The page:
Guidance on Sharpening Up for Recording Slow, Sparse Music

Maleven

Member
Hi,

I'm in the process of preparing to record for an album I've been working on intermittently with my band mate for some time. The background here is, our music is glacially slow and quite sparse (tempo range on the album of 16 beats per minute to 37 beats per minute, imagine Earth meets Morricone on barbiturates).

In terms of my technical level, when 'match fit' I can play some Tool (albeit single kick; Stinkfist, Parabola, Bottom etc.) and Mars Volta stuff (Cygnus... Vismund Cygnus) reasonably well. That's about my limit. But I'm more interested in really nailing the absolute basics at near elite level, which of course is 90% of the job, especially in almost any kind of rock music that isn't prog metal or thrash/grindcore.

Anyway, I'm more or less entirely self-taught but learned very little theory or proper technique. I've barely ever been a regular practicer since my first two years of playing, but I'm now looking to spend around a month or so sharpening up ahead of putting the drums down.

To track well, I of course need to be really tight to the click, if not in terms of 'feel', then at least so my feel isn't really lopey as I try to catch up with it or drop back to meet it. In addition, my general execution in terms of accuracy and dynamics could use improvement.

With all this in mind, I'd love it if any wiser heads could offer some tips for stuff like tightening up the execution of my drags (being erratic with them often causes the start of the next bar to lag or be rushed, to my ear at least), useful exercises and rudiments and general technical tips to improve my fundamentals; both hands, both feet, meter, dynamic control, accuracy etc.

Thanks in advance for any suggestions or advice. And if anyone's curious to hear rough recordings to get a grasp of what it is I'm doing, I can send you links etc.
 
Last edited:

bermuda

Drummerworld Pro Drummer - Administrator
Staff member
First, literally... relax!

Second, don't play games with the click. I don't know what 16bpm sounds like, but I can assure you, you'll need more than one click every 4 seconds in order to follow that! Don't fall into the 'my time will improve with more space between each click' trap. Set a realistic pulse that will actually keep you on track. Don't try to outwit the click... make it work for you.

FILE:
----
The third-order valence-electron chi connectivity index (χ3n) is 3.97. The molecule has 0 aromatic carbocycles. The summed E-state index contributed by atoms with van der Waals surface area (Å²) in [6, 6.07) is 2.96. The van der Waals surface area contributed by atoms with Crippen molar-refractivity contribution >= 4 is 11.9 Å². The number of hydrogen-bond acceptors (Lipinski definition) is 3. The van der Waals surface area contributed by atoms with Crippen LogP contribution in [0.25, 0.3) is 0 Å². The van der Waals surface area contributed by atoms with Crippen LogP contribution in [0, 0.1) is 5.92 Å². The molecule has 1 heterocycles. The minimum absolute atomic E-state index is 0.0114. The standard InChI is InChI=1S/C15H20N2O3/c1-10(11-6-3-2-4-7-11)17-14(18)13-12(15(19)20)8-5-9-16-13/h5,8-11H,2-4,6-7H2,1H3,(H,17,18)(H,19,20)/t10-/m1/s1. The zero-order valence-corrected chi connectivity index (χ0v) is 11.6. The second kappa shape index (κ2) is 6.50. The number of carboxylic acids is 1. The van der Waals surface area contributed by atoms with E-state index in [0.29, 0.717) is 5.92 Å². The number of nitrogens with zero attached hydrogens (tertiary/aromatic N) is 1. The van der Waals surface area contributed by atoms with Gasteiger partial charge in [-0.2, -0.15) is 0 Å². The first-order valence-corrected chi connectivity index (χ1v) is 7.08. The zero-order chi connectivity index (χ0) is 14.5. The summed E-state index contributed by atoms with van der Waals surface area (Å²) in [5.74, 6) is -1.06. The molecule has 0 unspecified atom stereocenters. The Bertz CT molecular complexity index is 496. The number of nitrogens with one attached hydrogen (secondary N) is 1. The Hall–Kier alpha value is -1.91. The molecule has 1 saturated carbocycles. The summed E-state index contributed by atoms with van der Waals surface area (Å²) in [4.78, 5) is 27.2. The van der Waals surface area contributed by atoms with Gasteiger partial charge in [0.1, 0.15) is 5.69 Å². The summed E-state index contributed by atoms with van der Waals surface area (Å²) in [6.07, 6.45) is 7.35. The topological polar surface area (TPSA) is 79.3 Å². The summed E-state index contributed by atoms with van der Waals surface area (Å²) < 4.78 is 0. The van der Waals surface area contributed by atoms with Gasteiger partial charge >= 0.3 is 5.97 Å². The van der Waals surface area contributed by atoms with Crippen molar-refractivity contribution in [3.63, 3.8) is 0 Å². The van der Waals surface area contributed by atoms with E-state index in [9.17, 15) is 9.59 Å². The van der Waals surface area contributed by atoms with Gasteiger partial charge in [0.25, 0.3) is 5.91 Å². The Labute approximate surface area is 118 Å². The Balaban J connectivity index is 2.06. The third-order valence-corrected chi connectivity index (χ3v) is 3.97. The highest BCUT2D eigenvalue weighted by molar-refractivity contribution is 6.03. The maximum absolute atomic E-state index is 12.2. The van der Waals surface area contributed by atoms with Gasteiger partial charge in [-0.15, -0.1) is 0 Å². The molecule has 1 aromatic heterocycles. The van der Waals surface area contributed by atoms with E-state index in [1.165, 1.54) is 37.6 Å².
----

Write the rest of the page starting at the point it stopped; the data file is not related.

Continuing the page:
So, if a quarter note is really 16bpm, you'll probably need a 32nd note pulse just to keep your sanity. That's equivalent to 1/4 notes at 128bpm, which is reasonable.

Good luck!

Bermuda
 

Maleven

Member
First, literally... relax!

Second, don't play games with the click. I don't know what 16bpm sounds like, but I can assure you, you'll need more than one click every 4 seconds in order to follow that! Don't fall into the 'my time will improve with more space between each click' trap. Set a realistic pulse that will actually keep you on track. Don't try to outwit the click... make it work for you.

So, if a quarter note is really 16bpm, you'll probably need a 32nd note pulse just to keep your sanity. That's equivalent to 1/4 notes at 128bpm, which is reasonable.

Good luck!

Bermuda
Hahahaha, oh yep. The clicks are already set up in the track projects for Reaper. Recorded rim clicks myself, cut them down as samples, then sequenced them with more gentle upbeats between the quarter and eighth notes for a good musical feel. I'm using 32nds even at 37 bpm, and also 32nds at 16 bpm. Funnily enough, the 32nds work fine at 16 bpm because it's that slow and sparse that you almost don't have to be in a rhythm to play it, and don't get into one if you're just listening to it. As a result, minor discrepancies on where notes land don't jump out because the last one was literally two seconds ago; the part in question there is just kick on 1 and 3, and snare on 2 and 4 (with a semi-ghost note on the snare on the last 64th before 2 and 4). So it's sort of too long to even stand out.

It's more the evenness of my bars and landing dead on at 37 bpm that's the difficulty. Hitting the 2s, 3s and 4s more or less dead on is easy enough, it's mainly the start of bars after drags at the end of the previous, with which my technique is poor. That and to a lesser degree landing the 8ths on the ride with 100% precision, and being steady through fills (basic as they are). The tempo doesn't help because 37 is still "quick" enough to "feel" like a conventional rhythm, but slow enough to make it hard for a player as technically ropey as I am to execute consistently well.


Thanks for the advice. As well as brushing up technically (which I think could solve a lot), it's a question of finding the balance between staying relaxed and concentrating, a balance which basically lies in locking into a bit of a "zone". Concentration is big when you're playing so slow, it's like trying to ride a bike as slowly as you can really.
 

bermuda

Drummerworld Pro Drummer - Administrator
Staff member
It's more the evenness of my bars and landing dead on at 37 bpm that's the difficulty. Hitting the 2s, 3s and 4s more or less dead on is easy enough, it's mainly the start of bars after drags at the end of the previous, with which my technique is poor. That and to a lesser degree landing the 8ths on the ride with 100% precision, and being steady through fills (basic as they are).
It's just a matter of practicing with a click or loop or sequence. You've already identified your weak spots, so it's just a question of correcting them satisfactorily, and consistently. When you get to the rough spots, you correct. It becomes automatic with some practice, and also translates to your regular playing without a click.

Good luck!

Bermuda
 
Top